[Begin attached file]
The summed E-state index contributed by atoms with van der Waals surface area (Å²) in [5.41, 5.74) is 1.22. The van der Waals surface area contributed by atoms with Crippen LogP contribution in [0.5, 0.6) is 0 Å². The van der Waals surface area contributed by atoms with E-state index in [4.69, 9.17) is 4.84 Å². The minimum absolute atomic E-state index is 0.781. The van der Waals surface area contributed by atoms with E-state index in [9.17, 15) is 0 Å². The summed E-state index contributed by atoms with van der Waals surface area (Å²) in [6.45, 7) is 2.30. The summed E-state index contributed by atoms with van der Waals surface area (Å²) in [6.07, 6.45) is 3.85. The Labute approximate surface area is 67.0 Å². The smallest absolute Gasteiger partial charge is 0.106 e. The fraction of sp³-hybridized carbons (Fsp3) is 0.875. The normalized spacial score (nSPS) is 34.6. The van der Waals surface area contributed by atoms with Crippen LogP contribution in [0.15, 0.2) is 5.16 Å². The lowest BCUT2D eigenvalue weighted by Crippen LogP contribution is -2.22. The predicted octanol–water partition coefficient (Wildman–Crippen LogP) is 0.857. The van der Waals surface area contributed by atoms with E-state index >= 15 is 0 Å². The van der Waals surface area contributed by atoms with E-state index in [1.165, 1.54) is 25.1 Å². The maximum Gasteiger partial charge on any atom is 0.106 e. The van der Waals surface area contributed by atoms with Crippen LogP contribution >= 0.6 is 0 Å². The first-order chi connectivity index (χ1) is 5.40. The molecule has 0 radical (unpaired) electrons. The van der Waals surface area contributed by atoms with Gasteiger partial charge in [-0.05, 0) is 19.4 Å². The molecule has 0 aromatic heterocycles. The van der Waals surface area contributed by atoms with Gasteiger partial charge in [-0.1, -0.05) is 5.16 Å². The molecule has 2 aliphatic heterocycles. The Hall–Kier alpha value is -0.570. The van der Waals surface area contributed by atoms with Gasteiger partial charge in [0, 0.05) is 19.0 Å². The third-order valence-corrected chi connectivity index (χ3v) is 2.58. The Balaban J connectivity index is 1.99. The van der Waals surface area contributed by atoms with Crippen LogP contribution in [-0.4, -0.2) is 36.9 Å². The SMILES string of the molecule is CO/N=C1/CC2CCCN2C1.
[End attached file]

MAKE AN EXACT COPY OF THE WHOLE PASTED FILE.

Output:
The summed E-state index contributed by atoms with van der Waals surface area (Å²) in [5.41, 5.74) is 1.22. The van der Waals surface area contributed by atoms with Crippen LogP contribution in [0.5, 0.6) is 0 Å². The van der Waals surface area contributed by atoms with E-state index in [4.69, 9.17) is 4.84 Å². The minimum absolute atomic E-state index is 0.781. The van der Waals surface area contributed by atoms with E-state index in [9.17, 15) is 0 Å². The summed E-state index contributed by atoms with van der Waals surface area (Å²) in [6.45, 7) is 2.30. The summed E-state index contributed by atoms with van der Waals surface area (Å²) in [6.07, 6.45) is 3.85. The Labute approximate surface area is 67.0 Å². The smallest absolute Gasteiger partial charge is 0.106 e. The fraction of sp³-hybridized carbons (Fsp3) is 0.875. The normalized spacial score (nSPS) is 34.6. The van der Waals surface area contributed by atoms with Crippen LogP contribution in [0.15, 0.2) is 5.16 Å². The lowest BCUT2D eigenvalue weighted by Crippen LogP contribution is -2.22. The predicted octanol–water partition coefficient (Wildman–Crippen LogP) is 0.857. The van der Waals surface area contributed by atoms with E-state index >= 15 is 0 Å². The van der Waals surface area contributed by atoms with E-state index in [1.165, 1.54) is 25.1 Å². The maximum Gasteiger partial charge on any atom is 0.106 e. The van der Waals surface area contributed by atoms with Crippen LogP contribution >= 0.6 is 0 Å². The first-order chi connectivity index (χ1) is 5.40. The molecule has 0 radical (unpaired) electrons. The van der Waals surface area contributed by atoms with Gasteiger partial charge in [-0.05, 0) is 19.4 Å². The molecule has 0 aromatic heterocycles. The van der Waals surface area contributed by atoms with Gasteiger partial charge in [-0.1, -0.05) is 5.16 Å². The molecule has 2 aliphatic heterocycles. The Hall–Kier alpha value is -0.570. The van der Waals surface area contributed by atoms with Gasteiger partial charge in [0, 0.05) is 19.0 Å². The third-order valence-corrected chi connectivity index (χ3v) is 2.58. The Balaban J connectivity index is 1.99. The van der Waals surface area contributed by atoms with Crippen LogP contribution in [-0.4, -0.2) is 36.9 Å². The SMILES string of the molecule is CO/N=C1/CC2CCCN2C1.